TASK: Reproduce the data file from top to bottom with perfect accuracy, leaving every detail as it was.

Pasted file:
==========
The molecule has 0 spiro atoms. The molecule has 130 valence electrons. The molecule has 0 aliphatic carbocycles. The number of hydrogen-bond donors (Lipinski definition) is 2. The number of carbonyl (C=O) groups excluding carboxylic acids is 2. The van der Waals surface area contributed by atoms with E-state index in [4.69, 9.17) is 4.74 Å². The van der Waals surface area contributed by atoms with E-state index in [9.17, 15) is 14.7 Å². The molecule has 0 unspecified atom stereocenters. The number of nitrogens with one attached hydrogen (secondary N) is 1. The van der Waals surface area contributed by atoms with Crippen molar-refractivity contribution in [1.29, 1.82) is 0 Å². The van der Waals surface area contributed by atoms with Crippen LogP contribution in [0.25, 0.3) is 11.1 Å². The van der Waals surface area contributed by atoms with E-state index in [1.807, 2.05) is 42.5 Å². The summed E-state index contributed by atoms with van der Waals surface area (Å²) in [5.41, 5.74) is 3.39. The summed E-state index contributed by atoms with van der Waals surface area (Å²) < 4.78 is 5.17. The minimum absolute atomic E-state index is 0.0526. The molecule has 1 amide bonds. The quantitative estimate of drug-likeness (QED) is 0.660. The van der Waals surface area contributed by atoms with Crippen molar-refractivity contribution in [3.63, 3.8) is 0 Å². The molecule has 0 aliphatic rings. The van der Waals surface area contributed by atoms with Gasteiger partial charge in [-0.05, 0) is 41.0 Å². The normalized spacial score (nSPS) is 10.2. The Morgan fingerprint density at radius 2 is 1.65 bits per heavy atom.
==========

The molecule has 0 spiro atoms. The molecule has 130 valence electrons. The molecule has 0 aliphatic carbocycles. The number of hydrogen-bond donors (Lipinski definition) is 2. The number of carbonyl (C=O) groups excluding carboxylic acids is 2. The van der Waals surface area contributed by atoms with E-state index in [4.69, 9.17) is 4.74 Å². The van der Waals surface area contributed by atoms with E-state index in [9.17, 15) is 14.7 Å². The molecule has 0 unspecified atom stereocenters. The number of nitrogens with one attached hydrogen (secondary N) is 1. The van der Waals surface area contributed by atoms with Crippen molar-refractivity contribution in [1.29, 1.82) is 0 Å². The van der Waals surface area contributed by atoms with Crippen LogP contribution in [0.25, 0.3) is 11.1 Å². The van der Waals surface area contributed by atoms with E-state index in [1.807, 2.05) is 42.5 Å². The summed E-state index contributed by atoms with van der Waals surface area (Å²) in [5.41, 5.74) is 3.39. The summed E-state index contributed by atoms with van der Waals surface area (Å²) < 4.78 is 5.17. The minimum absolute atomic E-state index is 0.0526. The molecule has 1 amide bonds. The quantitative estimate of drug-likeness (QED) is 0.660. The van der Waals surface area contributed by atoms with Crippen molar-refractivity contribution in [3.63, 3.8) is 0 Å². The molecule has 0 aliphatic rings. The van der Waals surface area contributed by atoms with Gasteiger partial charge in [-0.05, 0) is 41.0 Å². The normalized spacial score (nSPS) is 10.2. The Morgan fingerprint density at radius 2 is 1.65 bits per heavy atom.